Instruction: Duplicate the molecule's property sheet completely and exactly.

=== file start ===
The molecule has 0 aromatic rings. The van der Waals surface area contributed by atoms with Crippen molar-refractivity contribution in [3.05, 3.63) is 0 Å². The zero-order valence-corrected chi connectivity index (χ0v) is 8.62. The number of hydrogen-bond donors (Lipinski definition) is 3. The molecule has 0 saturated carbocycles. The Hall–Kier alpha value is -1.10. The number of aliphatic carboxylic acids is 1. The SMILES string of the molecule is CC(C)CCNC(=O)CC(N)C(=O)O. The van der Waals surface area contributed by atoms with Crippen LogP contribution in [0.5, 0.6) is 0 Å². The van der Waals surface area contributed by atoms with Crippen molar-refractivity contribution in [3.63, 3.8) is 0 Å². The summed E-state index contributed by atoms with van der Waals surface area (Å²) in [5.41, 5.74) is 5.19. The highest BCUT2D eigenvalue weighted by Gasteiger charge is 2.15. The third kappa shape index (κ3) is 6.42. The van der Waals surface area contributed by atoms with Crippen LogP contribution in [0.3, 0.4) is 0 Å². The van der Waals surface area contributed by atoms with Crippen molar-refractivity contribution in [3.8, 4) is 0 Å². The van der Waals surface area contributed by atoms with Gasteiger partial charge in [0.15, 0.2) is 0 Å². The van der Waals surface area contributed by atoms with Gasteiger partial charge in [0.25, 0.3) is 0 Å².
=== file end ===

The molecule has 0 aromatic rings. The van der Waals surface area contributed by atoms with Crippen molar-refractivity contribution in [3.05, 3.63) is 0 Å². The zero-order valence-corrected chi connectivity index (χ0v) is 8.62. The number of hydrogen-bond donors (Lipinski definition) is 3. The molecule has 0 saturated carbocycles. The Hall–Kier alpha value is -1.10. The number of aliphatic carboxylic acids is 1. The SMILES string of the molecule is CC(C)CCNC(=O)CC(N)C(=O)O. The van der Waals surface area contributed by atoms with Crippen LogP contribution in [0.5, 0.6) is 0 Å². The van der Waals surface area contributed by atoms with Crippen molar-refractivity contribution in [3.63, 3.8) is 0 Å². The summed E-state index contributed by atoms with van der Waals surface area (Å²) in [5.41, 5.74) is 5.19. The highest BCUT2D eigenvalue weighted by Gasteiger charge is 2.15. The third kappa shape index (κ3) is 6.42. The van der Waals surface area contributed by atoms with Crippen LogP contribution in [0.3, 0.4) is 0 Å². The van der Waals surface area contributed by atoms with Crippen molar-refractivity contribution in [3.8, 4) is 0 Å². The van der Waals surface area contributed by atoms with Gasteiger partial charge in [0.15, 0.2) is 0 Å². The van der Waals surface area contributed by atoms with Gasteiger partial charge in [0.25, 0.3) is 0 Å².